Meet Drew Ricketts, the ex-football star who became a fire fighter and saved a woman's life | The Sun

HAVING retired from football in May 2015, former Oxford and Mansfield ace Drew Ricketts is now protecting his community as a firefighter with Green Watch in Solihull.

The defender’s career path since his contract expired at the end of the 2014/15 season has been a fascinating one.

From working in Bannatynes Health Club as a Personal Trainer to owning his own football coaching company, Ricketts is now thriving as a firefighter in his local fire service.

He said: “My only two hopes in life were to become a professional footballer or a firefighter.

“I feel very fortunate to say I have done both.”

But there is much more to Ricketts’ story than a career change.


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It is what happened on the evening of November 1, 2020, while he was off duty, that put all of his training and instincts to the ultimate test.

Ricketts explains: “It was just an ordinary night.

“Me and my partner were on the way to drop a parcel off at her friend’s house and as we came out of a petrol station.

"I could see a woman standing in the middle of the road turning people around.

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“Initially I didn’t think much of it but as I took another look, I could see that there was a car with the windscreen caved in.

"Someone was calling for help and people looked distressed, so I grabbed my gloves and mask out of the glove box – which I carry around with me in case of an emergency – and I ran over to help.”

As Ricketts approached the casualty, who was lying face down and unresponsive, he quickly realised the severity of the situation.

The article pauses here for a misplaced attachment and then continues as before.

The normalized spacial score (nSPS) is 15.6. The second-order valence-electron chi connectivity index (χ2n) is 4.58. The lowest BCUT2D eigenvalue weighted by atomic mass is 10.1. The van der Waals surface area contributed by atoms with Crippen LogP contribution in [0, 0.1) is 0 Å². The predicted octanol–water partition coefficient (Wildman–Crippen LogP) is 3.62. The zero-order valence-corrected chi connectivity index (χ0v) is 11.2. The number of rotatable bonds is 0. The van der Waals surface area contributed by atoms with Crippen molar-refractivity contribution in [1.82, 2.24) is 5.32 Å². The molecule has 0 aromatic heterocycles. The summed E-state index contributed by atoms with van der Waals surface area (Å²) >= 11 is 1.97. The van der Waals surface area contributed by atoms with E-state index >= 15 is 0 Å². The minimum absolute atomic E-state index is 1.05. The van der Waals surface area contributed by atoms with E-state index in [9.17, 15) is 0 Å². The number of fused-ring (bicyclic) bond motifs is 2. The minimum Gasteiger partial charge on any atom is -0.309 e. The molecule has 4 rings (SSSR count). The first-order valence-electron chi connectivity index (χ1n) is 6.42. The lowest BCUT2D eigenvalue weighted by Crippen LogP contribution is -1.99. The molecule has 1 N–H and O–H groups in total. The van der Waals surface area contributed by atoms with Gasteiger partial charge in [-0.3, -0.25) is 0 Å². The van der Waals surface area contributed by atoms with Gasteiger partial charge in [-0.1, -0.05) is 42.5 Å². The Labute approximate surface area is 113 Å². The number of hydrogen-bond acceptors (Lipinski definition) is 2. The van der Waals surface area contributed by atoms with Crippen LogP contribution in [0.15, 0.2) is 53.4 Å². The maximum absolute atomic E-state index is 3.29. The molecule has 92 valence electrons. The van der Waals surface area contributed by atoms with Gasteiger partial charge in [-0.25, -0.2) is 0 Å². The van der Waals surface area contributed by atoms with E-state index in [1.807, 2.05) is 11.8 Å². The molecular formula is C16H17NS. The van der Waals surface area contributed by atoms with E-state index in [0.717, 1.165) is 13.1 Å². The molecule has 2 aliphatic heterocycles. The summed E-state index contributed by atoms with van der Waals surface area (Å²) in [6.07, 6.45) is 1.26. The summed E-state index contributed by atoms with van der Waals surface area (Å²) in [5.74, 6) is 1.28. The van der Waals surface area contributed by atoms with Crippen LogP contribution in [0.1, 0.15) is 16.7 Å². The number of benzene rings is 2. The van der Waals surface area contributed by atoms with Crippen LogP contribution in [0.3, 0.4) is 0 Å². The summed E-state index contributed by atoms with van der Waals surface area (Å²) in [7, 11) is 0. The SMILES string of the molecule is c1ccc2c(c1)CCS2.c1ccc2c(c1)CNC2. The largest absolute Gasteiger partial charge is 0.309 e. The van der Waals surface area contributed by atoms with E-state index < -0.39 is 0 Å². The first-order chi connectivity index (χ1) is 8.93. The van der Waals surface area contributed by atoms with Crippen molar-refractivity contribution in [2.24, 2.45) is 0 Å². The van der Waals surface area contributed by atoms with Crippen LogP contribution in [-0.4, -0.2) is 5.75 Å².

He said: “A woman told me that there had been an accident involving a man and that he wasn’t breathing.

“Another woman was kneeling next to him in silence, which I knew was a sign of shock.

“It was clear that the gentleman had suffered significant injuries; he had multiple wounds to his head and there was no pulse.

“In the fire service, we call those situations a Category One incident, which means that it is an incident involving life-threatening injuries.

“For most people, running into that and being told that somebody isn’t breathing could have been overwhelming.

"But because of my job, I have been trained to control my emotions in those types of environments. It was almost second nature.

“Because he had multiple open wounds, I had to try to mitigate the bleeding before initiating CPR.”

As Ricketts carried out chest compressions, he was also on the phone to the emergency services.

His partner counted each compression, while he informed the ambulance crew of the situation, how many crew members were needed and the location of the incident.

“I went into work mode.

"You can’t explain it to somebody that hasn’t had that experience, but when I was providing treatment, it was like I was back in training school and my tutor was telling me what to do.

"Everything just came flooding back to me.”

After two tireless rounds of CPR, there was still no sign of life. For each second that passed, the tension grew.